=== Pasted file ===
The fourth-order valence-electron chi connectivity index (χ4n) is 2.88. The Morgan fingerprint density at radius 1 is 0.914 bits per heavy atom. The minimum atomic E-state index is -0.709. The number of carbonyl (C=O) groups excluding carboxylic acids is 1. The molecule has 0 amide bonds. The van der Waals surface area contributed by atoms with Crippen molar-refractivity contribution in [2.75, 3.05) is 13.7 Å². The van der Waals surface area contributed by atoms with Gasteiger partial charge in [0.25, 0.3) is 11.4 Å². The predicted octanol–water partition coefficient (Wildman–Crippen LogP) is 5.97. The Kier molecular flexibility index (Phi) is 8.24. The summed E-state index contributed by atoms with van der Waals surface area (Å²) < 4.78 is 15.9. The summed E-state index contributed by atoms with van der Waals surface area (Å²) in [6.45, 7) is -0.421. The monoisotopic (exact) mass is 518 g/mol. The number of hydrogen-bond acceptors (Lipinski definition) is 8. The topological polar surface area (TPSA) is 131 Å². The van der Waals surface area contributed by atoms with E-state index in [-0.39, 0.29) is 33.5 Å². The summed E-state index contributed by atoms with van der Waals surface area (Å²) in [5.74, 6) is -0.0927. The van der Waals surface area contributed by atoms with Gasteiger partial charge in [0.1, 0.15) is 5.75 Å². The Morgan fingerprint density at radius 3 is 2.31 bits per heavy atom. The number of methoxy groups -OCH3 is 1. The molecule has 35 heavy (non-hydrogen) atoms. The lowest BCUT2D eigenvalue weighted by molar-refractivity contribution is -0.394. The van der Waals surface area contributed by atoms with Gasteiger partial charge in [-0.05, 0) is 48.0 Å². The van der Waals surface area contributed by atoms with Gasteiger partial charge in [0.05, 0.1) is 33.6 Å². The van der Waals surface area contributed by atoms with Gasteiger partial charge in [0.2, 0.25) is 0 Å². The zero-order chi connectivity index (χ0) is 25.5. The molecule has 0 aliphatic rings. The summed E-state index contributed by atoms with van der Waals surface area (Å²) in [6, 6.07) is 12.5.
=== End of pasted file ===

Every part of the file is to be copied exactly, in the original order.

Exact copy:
The fourth-order valence-electron chi connectivity index (χ4n) is 2.88. The Morgan fingerprint density at radius 1 is 0.914 bits per heavy atom. The minimum atomic E-state index is -0.709. The number of carbonyl (C=O) groups excluding carboxylic acids is 1. The molecule has 0 amide bonds. The van der Waals surface area contributed by atoms with Crippen molar-refractivity contribution in [2.75, 3.05) is 13.7 Å². The van der Waals surface area contributed by atoms with Gasteiger partial charge in [0.25, 0.3) is 11.4 Å². The predicted octanol–water partition coefficient (Wildman–Crippen LogP) is 5.97. The Kier molecular flexibility index (Phi) is 8.24. The summed E-state index contributed by atoms with van der Waals surface area (Å²) < 4.78 is 15.9. The summed E-state index contributed by atoms with van der Waals surface area (Å²) in [6.45, 7) is -0.421. The monoisotopic (exact) mass is 518 g/mol. The number of hydrogen-bond acceptors (Lipinski definition) is 8. The topological polar surface area (TPSA) is 131 Å². The van der Waals surface area contributed by atoms with E-state index in [-0.39, 0.29) is 33.5 Å². The summed E-state index contributed by atoms with van der Waals surface area (Å²) in [5.74, 6) is -0.0927. The van der Waals surface area contributed by atoms with Gasteiger partial charge in [0.1, 0.15) is 5.75 Å². The Morgan fingerprint density at radius 3 is 2.31 bits per heavy atom. The number of methoxy groups -OCH3 is 1. The molecule has 35 heavy (non-hydrogen) atoms. The lowest BCUT2D eigenvalue weighted by molar-refractivity contribution is -0.394. The van der Waals surface area contributed by atoms with Gasteiger partial charge in [-0.05, 0) is 48.0 Å². The van der Waals surface area contributed by atoms with Gasteiger partial charge in [0.05, 0.1) is 33.6 Å². The van der Waals surface area contributed by atoms with Gasteiger partial charge in [0.2, 0.25) is 0 Å². The zero-order chi connectivity index (χ0) is 25.5. The molecule has 0 aliphatic rings. The summed E-state index contributed by atoms with van der Waals surface area (Å²) in [6, 6.07) is 12.5.